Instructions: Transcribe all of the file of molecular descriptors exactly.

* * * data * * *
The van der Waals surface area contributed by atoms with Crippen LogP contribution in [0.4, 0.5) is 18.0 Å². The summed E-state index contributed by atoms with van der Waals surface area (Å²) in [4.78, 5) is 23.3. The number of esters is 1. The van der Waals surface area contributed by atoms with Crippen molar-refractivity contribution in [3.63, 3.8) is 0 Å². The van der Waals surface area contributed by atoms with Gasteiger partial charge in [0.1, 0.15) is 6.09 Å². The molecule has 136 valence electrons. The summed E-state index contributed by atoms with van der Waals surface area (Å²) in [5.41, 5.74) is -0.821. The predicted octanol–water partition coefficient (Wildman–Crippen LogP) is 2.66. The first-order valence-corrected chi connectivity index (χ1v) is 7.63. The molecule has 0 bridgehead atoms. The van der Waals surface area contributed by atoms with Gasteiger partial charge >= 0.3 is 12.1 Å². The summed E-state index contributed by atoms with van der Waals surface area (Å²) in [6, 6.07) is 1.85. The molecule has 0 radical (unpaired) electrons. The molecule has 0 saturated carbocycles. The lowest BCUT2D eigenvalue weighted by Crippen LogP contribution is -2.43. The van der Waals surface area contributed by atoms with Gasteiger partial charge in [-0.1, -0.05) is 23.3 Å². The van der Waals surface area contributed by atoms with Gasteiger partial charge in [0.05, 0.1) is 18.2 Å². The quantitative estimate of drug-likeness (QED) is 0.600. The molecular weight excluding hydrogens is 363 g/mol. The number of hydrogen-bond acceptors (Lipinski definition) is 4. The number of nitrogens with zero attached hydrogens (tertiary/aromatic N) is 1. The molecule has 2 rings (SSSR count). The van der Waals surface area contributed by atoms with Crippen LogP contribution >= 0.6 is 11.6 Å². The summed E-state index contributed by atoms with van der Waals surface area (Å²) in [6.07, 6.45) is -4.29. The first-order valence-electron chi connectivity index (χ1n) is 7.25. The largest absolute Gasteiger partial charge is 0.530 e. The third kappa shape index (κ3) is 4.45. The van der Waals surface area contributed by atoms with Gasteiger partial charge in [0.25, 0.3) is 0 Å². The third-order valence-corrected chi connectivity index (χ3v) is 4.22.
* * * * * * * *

The van der Waals surface area contributed by atoms with Crippen LogP contribution in [0.4, 0.5) is 18.0 Å². The summed E-state index contributed by atoms with van der Waals surface area (Å²) in [4.78, 5) is 23.3. The number of esters is 1. The van der Waals surface area contributed by atoms with Crippen molar-refractivity contribution in [3.63, 3.8) is 0 Å². The van der Waals surface area contributed by atoms with Gasteiger partial charge in [0.1, 0.15) is 6.09 Å². The molecule has 136 valence electrons. The summed E-state index contributed by atoms with van der Waals surface area (Å²) in [5.41, 5.74) is -0.821. The predicted octanol–water partition coefficient (Wildman–Crippen LogP) is 2.66. The first-order valence-corrected chi connectivity index (χ1v) is 7.63. The molecule has 0 bridgehead atoms. The van der Waals surface area contributed by atoms with Gasteiger partial charge >= 0.3 is 12.1 Å². The summed E-state index contributed by atoms with van der Waals surface area (Å²) in [6, 6.07) is 1.85. The molecule has 0 radical (unpaired) electrons. The molecule has 0 saturated carbocycles. The lowest BCUT2D eigenvalue weighted by Crippen LogP contribution is -2.43. The van der Waals surface area contributed by atoms with Gasteiger partial charge in [-0.1, -0.05) is 23.3 Å². The van der Waals surface area contributed by atoms with Gasteiger partial charge in [0.05, 0.1) is 18.2 Å². The quantitative estimate of drug-likeness (QED) is 0.600. The molecular weight excluding hydrogens is 363 g/mol. The number of hydrogen-bond acceptors (Lipinski definition) is 4. The number of nitrogens with zero attached hydrogens (tertiary/aromatic N) is 1. The molecule has 2 rings (SSSR count). The van der Waals surface area contributed by atoms with Crippen LogP contribution >= 0.6 is 11.6 Å². The summed E-state index contributed by atoms with van der Waals surface area (Å²) in [6.07, 6.45) is -4.29. The first-order valence-electron chi connectivity index (χ1n) is 7.25. The largest absolute Gasteiger partial charge is 0.530 e. The third kappa shape index (κ3) is 4.45. The van der Waals surface area contributed by atoms with Gasteiger partial charge in [0.25, 0.3) is 0 Å². The third-order valence-corrected chi connectivity index (χ3v) is 4.22.